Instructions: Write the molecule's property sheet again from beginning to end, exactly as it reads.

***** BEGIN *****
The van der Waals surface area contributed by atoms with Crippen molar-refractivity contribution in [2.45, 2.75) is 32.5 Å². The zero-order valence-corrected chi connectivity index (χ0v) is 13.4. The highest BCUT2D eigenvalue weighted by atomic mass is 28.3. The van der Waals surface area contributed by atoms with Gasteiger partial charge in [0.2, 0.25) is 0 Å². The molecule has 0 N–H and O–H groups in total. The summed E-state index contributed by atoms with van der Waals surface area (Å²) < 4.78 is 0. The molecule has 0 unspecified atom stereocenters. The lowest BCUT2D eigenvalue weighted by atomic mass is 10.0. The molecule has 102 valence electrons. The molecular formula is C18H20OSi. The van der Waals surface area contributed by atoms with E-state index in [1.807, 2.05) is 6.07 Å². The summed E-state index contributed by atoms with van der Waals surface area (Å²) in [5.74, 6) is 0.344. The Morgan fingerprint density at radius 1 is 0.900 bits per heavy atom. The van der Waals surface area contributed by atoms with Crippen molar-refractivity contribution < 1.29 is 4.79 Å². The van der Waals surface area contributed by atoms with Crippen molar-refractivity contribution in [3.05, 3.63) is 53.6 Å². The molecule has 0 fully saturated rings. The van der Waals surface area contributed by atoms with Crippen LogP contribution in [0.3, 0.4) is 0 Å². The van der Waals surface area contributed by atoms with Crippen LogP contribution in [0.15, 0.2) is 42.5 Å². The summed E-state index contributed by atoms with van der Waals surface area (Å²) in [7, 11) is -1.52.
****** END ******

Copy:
The van der Waals surface area contributed by atoms with Crippen molar-refractivity contribution in [2.45, 2.75) is 32.5 Å². The zero-order valence-corrected chi connectivity index (χ0v) is 13.4. The highest BCUT2D eigenvalue weighted by atomic mass is 28.3. The van der Waals surface area contributed by atoms with Gasteiger partial charge in [0.2, 0.25) is 0 Å². The molecule has 0 N–H and O–H groups in total. The summed E-state index contributed by atoms with van der Waals surface area (Å²) < 4.78 is 0. The molecule has 0 unspecified atom stereocenters. The lowest BCUT2D eigenvalue weighted by atomic mass is 10.0. The molecule has 102 valence electrons. The molecular formula is C18H20OSi. The van der Waals surface area contributed by atoms with E-state index in [1.807, 2.05) is 6.07 Å². The summed E-state index contributed by atoms with van der Waals surface area (Å²) in [5.74, 6) is 0.344. The Morgan fingerprint density at radius 1 is 0.900 bits per heavy atom. The van der Waals surface area contributed by atoms with Crippen molar-refractivity contribution < 1.29 is 4.79 Å². The van der Waals surface area contributed by atoms with Crippen molar-refractivity contribution in [3.05, 3.63) is 53.6 Å². The molecule has 0 fully saturated rings. The van der Waals surface area contributed by atoms with Crippen LogP contribution in [0.3, 0.4) is 0 Å². The van der Waals surface area contributed by atoms with Crippen LogP contribution in [0.15, 0.2) is 42.5 Å². The summed E-state index contributed by atoms with van der Waals surface area (Å²) in [7, 11) is -1.52.